Reinsurance firm seeks to be among top five reinsurers globally by 2020; currently top firm in Asia
President Park Jong-won of Korean Re.
"You have to break up your tendency to stay safe in your current surroundings by training your body in tough natural conditions. That is the only way for your firm to continue to develop. Climbing Mt. Everest is an event to show our company's challenge to be a top company in the world," said President Park Jong-won of Korean Re.
CEO Park is leading 15 officers and staff of Korean Re to Nepal to conquer the highest mountain in the world in May on an 11-day tour to climb the 8,848-meter peak. He often joined the reinsurance firm's officers and staff on climbs of some of the well-known peaks in Korea to train their bodies as well as their minds.
This will be the first time for a company in Korea to dispatch a group of its officers and staff to climb Mt. Everest, although they will not go for the highest peak on the mountain. They plan to climb as high as the highest base camp along the ridges of the mountain, officials of the company said.
When CEO Park took over Korean Re in 1998, the company's financial conditions became so bad in the wake of the Asian financial crisis that it was on the verge of declaring bankruptcy. He was able to recover the reinsurance firm's financial health in the same year and has since extended his term as president five times, which is considered quite an accomplishment for a former bureaucrat who worked for the Ministry of Finance.
The first thing that Park accomplished when he arrived at Korean Re was to help officers and staff of the company recover their confidence by infusing their minds with the ambition to challenge anything.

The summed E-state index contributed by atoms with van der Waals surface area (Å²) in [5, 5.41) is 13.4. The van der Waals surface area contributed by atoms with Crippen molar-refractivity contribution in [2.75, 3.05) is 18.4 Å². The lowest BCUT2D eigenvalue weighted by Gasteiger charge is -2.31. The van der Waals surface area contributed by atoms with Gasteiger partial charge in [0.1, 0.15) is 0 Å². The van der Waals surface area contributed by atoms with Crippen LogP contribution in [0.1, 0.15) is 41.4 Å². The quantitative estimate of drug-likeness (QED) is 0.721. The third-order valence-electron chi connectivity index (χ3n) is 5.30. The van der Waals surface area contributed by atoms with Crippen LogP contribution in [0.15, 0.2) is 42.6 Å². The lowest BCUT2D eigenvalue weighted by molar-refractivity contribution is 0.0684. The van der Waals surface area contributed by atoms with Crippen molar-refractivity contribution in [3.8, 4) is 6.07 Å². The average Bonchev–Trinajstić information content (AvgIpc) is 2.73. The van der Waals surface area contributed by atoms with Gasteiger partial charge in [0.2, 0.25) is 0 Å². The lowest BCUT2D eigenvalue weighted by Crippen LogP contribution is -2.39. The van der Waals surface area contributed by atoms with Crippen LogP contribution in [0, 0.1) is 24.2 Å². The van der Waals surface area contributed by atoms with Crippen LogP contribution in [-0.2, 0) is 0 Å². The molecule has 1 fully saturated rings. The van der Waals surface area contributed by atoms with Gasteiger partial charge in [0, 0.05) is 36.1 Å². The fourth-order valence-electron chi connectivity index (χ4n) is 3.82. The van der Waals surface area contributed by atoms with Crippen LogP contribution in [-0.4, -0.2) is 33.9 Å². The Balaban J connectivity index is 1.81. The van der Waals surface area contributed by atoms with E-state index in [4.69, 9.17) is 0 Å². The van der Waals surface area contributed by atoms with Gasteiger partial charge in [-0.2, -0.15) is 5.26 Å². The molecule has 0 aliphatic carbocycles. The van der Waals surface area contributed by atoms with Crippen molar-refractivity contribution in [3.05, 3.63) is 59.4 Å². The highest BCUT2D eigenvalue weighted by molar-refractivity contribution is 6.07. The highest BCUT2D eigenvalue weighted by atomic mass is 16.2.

"When I first arrived, the employees were negative about everything they did at the company and were afraid of doing anything creative for fear of failure," Park recalled.
When they were told to do something, they said either "too difficult" or "can't do," Park recalled. They needed to be rearmed, and mountain climbing, he thought, would do the job.
He often held mountain climbing trips, leading Korea Re's employees in August every year divided into three teams, including trips in the Mt. Baekdu Range along the country's East Coast. Each team would climb peaks higher than 1,000 meters, with the courses ranging from 30 to 50 km in length. Everyone at the end of the mountain climbing trip spoke about their experiences, many of them in tears, and CEO Park saw them slowly regaining confidence in their jobs as their physical conditions improved, he said.
Korean Re's net profit grew by 11 percent annually on average for the past five years, ranking it 11th in the world and tops in Asia in terms of sales.
President Park is seen leading a group of officers and staff of the reinsurance firm on
Baekdu Daekan Range on the East Coast region of Korea on one of the company's
mountain climbing trips in August every year.
The rapid growth it achieved was owed to ridding itself of bad assets in the first year that Park took the helm as well as starting operations in China and Southeast Asia in 2000, before many foreign reinsurance firms did. Today, Korean Re gets about 20 percent of its revenues from overseas.
The reinsurance firm also developed new products including one that allows a customer firm to get reimbursed if one of its executives causes it to sustain losses.
When Park came to Korean Re it ranked 30th globally, but in a decade it rose to become 10th largest in the world, and by 2020 the company aims to rank among the world's top five largest, Park said.
CEO Park never liked mountain climbing, especially during rainy weather. But he gets great pleasure when he sees many of the employees enjoying it. He said he is a little worried about climbing Mt. Everest since no one in his group are professional mountain climbers, but he hopes everyone will succeed and return home safely. The next challenge, he said, will be to scale Mt. Baekdu in North Korea from the Chinese side. nw